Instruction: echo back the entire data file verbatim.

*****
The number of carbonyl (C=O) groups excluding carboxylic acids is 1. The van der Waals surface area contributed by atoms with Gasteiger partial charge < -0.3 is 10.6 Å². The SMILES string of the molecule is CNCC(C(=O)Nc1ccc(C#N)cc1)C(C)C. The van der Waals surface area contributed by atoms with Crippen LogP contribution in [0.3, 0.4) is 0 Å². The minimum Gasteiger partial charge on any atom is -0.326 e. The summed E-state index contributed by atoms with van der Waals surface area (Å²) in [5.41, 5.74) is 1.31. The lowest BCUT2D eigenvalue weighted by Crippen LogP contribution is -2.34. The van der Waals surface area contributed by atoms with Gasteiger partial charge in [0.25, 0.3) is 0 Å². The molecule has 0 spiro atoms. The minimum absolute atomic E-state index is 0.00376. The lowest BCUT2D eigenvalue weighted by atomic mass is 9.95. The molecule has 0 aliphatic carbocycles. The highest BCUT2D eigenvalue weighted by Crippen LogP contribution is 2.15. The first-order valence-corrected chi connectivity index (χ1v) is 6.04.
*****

The number of carbonyl (C=O) groups excluding carboxylic acids is 1. The van der Waals surface area contributed by atoms with Gasteiger partial charge < -0.3 is 10.6 Å². The SMILES string of the molecule is CNCC(C(=O)Nc1ccc(C#N)cc1)C(C)C. The van der Waals surface area contributed by atoms with Crippen LogP contribution in [0.3, 0.4) is 0 Å². The minimum Gasteiger partial charge on any atom is -0.326 e. The summed E-state index contributed by atoms with van der Waals surface area (Å²) in [5.41, 5.74) is 1.31. The lowest BCUT2D eigenvalue weighted by Crippen LogP contribution is -2.34. The van der Waals surface area contributed by atoms with Gasteiger partial charge in [0.25, 0.3) is 0 Å². The molecule has 0 spiro atoms. The minimum absolute atomic E-state index is 0.00376. The lowest BCUT2D eigenvalue weighted by atomic mass is 9.95. The molecule has 0 aliphatic carbocycles. The highest BCUT2D eigenvalue weighted by Crippen LogP contribution is 2.15. The first-order valence-corrected chi connectivity index (χ1v) is 6.04.